These lessons and experiences all came back to me very early last Saturday morning as I was driving to concelebrate the first beatification in the history of the United States
One of the most defining moments during my seminary formation happened on December 3, 1995, the day Bishop Eugene de Mazenod, the founder of the Oblates of Mary Immaculate, was canonized.
From the time Bishop Sean O'Malley had told me several months earlier that he was sending me to complete my seminary studies at the North American College in Rome, I became excited that I would be able to be present at the canonization of the saint whose relics I had venerated countless times at the Oblate-run St. Joseph's Shrine in Lowell.
I had presumed that, living a stone's throw from St. Peter's Basilica, the whole seminary would shut down for beatifications and canonizations. I was wrong.
At the beginning of November, the rector put a note on the board stating that on December 3, the first Sunday of Advent, a bishop from Illinois would be preaching a retreat day for all seminarians.
I spoke to a priest on faculty about the odds I could get permission from the rector to miss the first half of the day of recollection to attend the canonization. "Not a chance," he emphatically replied.
For a month I debated about whether I could actually get kicked out of seminary for missing a retreat day without permission to attend the making of a saint. Eventually I decided to risk it, counting on St. Eugene's intercession if I had to ask for forgiveness later! After an exhilarating canonization, I slipped back into seminary -- happily without anyone's seeming to have noticed I was gone.
That began a habit of regularly descending the Janiculum Hill to attend beatifications and canonizations. Sometimes the NAC attended as a community. Sometimes we were given a choice. Sometimes I needed again to escape mandatory seminary events.
Over the course of my studies I attended dozens of ceremonies raising people to the altar, including Katherine Drexel, Theodora Guerin, Francis Xavier Seelos, Padre Pio, Teresa Benedicta of the Cross, Faustina Kowalska, Josephine Bakhita, John XXIII, Pius IX, Cristobal Magallanes, scores of martyrs and many others.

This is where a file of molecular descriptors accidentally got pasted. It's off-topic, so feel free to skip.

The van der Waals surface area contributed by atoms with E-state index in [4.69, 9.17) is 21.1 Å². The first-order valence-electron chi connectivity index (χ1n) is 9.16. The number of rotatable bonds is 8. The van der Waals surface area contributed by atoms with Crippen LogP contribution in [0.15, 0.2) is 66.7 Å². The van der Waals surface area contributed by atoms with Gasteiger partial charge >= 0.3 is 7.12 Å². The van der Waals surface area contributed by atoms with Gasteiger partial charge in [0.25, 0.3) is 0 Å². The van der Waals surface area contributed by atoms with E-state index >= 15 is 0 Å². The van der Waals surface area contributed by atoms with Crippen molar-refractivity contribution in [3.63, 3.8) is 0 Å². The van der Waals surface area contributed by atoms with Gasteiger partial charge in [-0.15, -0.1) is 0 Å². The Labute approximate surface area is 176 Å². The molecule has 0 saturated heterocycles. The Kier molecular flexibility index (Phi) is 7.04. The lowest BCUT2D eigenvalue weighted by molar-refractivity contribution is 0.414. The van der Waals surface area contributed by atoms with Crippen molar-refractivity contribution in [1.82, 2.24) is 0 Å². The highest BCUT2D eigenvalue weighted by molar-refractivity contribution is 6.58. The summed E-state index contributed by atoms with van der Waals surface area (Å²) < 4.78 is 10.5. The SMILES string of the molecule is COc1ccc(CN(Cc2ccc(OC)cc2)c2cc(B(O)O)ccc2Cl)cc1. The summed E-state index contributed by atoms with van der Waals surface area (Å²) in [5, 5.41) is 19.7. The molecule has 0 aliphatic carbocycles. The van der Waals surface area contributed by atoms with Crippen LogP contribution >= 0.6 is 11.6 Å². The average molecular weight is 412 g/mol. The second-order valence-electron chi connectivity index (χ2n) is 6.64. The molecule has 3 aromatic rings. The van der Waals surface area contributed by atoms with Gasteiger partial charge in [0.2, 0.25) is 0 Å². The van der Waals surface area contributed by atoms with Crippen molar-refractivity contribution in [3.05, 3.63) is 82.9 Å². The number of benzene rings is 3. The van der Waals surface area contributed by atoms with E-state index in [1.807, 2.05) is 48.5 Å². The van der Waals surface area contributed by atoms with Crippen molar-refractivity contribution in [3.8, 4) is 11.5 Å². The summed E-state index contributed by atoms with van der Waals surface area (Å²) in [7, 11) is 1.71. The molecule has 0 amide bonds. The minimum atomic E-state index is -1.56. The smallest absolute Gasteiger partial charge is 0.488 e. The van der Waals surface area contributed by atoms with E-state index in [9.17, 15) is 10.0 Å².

I like to think that these liturgies were among the most important parts of my priestly formation. They reminded me --more indelibly than any theology classes or spiritual conferences -- that the purpose of Christian life is to become a saint, the goal of priestly formation is to become not just a priest but a holy one, and the point of all future priestly apostolate is to strive to sanctify others.
These lessons and experiences all came back to me very early last Saturday morning as I was driving to concelebrate the first beatification in the history of the United States, Sr. Miriam Teresa Demjanovich's in Newark's stunning Cathedral Basilica of the Sacred Heart.
The ceremony was more moving than any beatifications or canonizations I had attended at the Vatican. The beauty of the Basilica, the most beautiful Gothic Cathedral in our country, surely had something to do with it. Concelebrating the ceremony -- something only bishops do in the Vatican -- was a great joy. Attending a beatification Mass in English was more special that I had anticipated. But the main reason it was so powerful, I think, was because sanctity was being celebrated not in a far away land but "close to home."
The most heartwarming part of the liturgy was when 58-year-old Michael Mencer, who 50 years ago was cured of juvenile macular degeneration through the intercession of now Blessed Miriam Teresa, brought her relics into the sanctuary. He was a living, walking testimonial to her sanctity and spiritual closeness.
The homily, given by Bishop Arthur Serratelli of Paterson, was worthy of the celebration.
Linking images from world history to their spiritual analogues, Bishop Serratelli said, "Sr. Miriam belongs to that circle of chosen souls whom God himself elects for special graces, not merely for themselves, but for all his people. When she was born in 1901, the very year Marconi received the first telegraph signal, God was preparing her to show us the way to be in constant conversation with him through prayer. And by the time she died in 1927, the year Lindbergh made the first flight between America and Europe, she had left behind, both in her life and in writings, the lesson that doing God's will in all things bridges the distance between heaven and earth."
"The Church is slow, patiently slow, in making saints," he continued. "But not God, who calls all to holiness. Sr. Miriam Teresa's life spanned only 26 years. … But God does not need much time to draw us to himself, only our will to please him in all things."
Her beatification, he said, is a summons for all of us to follow her on that path of seeking to please God in everything.
"Sr. Miriam once said that 'the saints did but one thing -- the will of God. But they did it with all their might. And this Sr. Miriam Teresa herself did" and encouraged others to do the same.
"By God's grace, she knew and understood, she spoke and lived, the universal call to holiness, later to be formally taught by the Second Vatican Council. For as Sister Miriam Teresa teaches, 'The imitation of Christ in the lives of saints is always possible and compatible with every state of life.'"
That imitation is not only the highest form of devotion but the surest path, no matter our state in life, one day to share Blessed Miriam Teresa's eternal joy.
Father Roger J. Landry is a priest of the Diocese of Fall River, Massachusetts, who works for the Holy See’s Permanent Observer Mission to the United Nations.
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